Mud season returns, trail groups urge caution
VERMONT- The Green Mountain Club, maintainer and protector of Vermont’s Long Trail and advocate for other hiking trails, along with the department of forests, parks and recreation, manager of Vermont state forests and parks, and the Green Mountain National Forest, announce the return of mud season to Vermont.
The wet soils on and around hiking trails are very susceptible to erosion at this critical time of year. To protect fragile soil and surrounding vegetation, some trails may be closed by the land manager during this time. Please respect the signage. Hikers walking on saturated soils or on the sides of trails cause damage to surrounding vegetation, widen trails, and inhibit natural drainage of our beloved hiking trails.
The period of snow melt and muddy trails varies considerably throughout Vermont depending on elevation, solar orientation, depth of snowpack, and amount of spring rainfall. Even as it warms up in town, mountains are hiding cold, wet, snowy, and icy conditions that may persist deep into spring.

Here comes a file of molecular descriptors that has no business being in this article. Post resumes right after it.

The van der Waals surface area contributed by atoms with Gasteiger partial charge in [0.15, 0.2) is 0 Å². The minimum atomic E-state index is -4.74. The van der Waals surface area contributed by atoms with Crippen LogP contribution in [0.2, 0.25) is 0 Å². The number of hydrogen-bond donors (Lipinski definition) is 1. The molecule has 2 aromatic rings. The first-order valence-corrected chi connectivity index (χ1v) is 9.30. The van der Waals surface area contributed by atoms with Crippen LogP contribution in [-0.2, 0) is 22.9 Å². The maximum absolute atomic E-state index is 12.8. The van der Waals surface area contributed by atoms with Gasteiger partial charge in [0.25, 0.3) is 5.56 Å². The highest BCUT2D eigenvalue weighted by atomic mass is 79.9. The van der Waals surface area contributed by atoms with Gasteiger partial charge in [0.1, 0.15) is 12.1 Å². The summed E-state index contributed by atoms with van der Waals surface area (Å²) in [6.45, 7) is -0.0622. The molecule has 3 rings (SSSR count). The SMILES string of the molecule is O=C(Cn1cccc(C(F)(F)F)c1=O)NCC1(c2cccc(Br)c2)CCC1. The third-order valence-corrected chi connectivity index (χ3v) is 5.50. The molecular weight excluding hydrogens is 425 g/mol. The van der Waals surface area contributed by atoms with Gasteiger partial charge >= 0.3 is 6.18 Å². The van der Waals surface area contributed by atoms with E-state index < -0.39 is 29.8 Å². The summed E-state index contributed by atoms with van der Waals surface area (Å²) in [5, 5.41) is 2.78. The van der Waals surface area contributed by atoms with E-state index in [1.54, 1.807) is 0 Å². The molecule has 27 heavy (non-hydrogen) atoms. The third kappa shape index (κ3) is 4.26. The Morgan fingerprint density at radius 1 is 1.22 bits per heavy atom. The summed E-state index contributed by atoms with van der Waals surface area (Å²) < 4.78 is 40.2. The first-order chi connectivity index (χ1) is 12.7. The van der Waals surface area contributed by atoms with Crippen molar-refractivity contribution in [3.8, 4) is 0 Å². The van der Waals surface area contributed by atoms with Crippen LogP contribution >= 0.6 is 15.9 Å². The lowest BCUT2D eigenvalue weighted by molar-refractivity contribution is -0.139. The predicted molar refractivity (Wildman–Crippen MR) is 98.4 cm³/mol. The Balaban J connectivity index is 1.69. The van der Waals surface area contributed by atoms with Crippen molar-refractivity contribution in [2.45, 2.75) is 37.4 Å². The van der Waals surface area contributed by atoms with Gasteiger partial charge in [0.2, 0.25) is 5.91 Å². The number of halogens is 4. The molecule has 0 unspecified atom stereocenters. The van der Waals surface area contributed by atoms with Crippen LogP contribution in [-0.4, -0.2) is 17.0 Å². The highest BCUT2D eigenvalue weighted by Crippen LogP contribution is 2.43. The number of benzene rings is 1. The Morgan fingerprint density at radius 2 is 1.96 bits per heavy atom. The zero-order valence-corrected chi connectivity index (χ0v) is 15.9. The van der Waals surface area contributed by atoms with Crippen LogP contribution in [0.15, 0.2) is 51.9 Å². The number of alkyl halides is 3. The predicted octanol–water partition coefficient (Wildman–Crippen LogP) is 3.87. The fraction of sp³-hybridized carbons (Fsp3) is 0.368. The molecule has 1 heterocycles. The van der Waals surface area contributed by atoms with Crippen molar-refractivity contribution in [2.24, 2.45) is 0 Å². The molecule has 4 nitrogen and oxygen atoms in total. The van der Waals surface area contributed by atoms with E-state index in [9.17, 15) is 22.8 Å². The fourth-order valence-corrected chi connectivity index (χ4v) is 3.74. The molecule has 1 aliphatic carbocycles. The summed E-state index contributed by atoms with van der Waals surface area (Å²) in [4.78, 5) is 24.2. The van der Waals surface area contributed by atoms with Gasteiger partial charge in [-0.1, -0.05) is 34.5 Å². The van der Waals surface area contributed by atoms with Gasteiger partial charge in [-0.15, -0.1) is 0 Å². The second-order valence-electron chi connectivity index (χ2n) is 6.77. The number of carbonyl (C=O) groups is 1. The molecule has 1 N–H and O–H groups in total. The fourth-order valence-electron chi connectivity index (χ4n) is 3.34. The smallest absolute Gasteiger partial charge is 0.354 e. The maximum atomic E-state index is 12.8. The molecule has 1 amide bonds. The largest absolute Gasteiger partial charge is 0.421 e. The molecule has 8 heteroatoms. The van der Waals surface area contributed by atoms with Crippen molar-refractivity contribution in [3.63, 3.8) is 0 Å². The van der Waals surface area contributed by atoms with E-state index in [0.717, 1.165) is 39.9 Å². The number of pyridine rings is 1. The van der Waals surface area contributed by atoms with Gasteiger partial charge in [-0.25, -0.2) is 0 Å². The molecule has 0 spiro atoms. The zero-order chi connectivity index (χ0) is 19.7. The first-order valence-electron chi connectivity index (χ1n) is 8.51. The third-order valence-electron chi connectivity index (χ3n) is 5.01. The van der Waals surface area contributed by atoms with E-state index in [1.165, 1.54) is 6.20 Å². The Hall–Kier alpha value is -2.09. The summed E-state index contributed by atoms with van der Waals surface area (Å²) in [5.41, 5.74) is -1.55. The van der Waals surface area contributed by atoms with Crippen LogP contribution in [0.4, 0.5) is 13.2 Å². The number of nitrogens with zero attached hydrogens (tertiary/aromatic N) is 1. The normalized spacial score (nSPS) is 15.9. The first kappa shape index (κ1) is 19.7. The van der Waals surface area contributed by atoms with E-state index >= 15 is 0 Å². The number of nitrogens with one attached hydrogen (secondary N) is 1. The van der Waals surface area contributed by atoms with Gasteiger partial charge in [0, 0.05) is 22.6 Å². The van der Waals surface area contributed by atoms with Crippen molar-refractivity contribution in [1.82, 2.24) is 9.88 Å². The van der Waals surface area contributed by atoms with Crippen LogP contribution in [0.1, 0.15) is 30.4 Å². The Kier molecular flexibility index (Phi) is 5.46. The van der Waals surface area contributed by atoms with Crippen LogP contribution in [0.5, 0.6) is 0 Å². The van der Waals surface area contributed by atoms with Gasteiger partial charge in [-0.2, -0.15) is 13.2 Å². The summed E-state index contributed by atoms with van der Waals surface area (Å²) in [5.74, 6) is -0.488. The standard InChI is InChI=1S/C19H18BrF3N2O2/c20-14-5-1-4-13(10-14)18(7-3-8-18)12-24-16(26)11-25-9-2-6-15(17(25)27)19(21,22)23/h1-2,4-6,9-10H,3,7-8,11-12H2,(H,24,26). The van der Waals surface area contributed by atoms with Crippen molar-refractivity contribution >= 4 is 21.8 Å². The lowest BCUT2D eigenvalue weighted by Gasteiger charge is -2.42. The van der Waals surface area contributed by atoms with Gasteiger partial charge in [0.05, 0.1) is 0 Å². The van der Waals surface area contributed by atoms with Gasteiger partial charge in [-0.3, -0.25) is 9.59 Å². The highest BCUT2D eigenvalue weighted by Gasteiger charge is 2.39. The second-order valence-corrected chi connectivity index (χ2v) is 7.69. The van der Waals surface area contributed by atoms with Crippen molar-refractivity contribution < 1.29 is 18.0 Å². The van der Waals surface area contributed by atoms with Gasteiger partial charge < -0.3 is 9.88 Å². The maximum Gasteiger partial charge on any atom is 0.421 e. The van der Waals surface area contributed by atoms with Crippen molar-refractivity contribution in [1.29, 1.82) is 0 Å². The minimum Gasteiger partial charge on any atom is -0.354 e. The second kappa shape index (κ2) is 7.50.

Hikers who find themselves at high elevations will need better traction and warmer clothes than the valley may hint at. The GMC encourages hikers to use their best judgment. If not prepared for conditions, please turn around. The mountain will be there another day. If a trail is muddy, even if it is not officially closed, please find an alternative area to hike in.
The Green Mountain Club, the department of forests, parks and recreation, and the Green Mountain National Forest thank hikers for their cooperation.
For information on mud season and alternative hike suggestions call the visitor center at (802) 244-7037, email email@example.com or call (888) 409-7579 Monday through Friday from 9 am to 4 pm.
In addition, a weekly trail update with the latest conditions and a list of alternative hikes will be posted on the Vermont State Parks website at www.vtstateparks.com/hiking.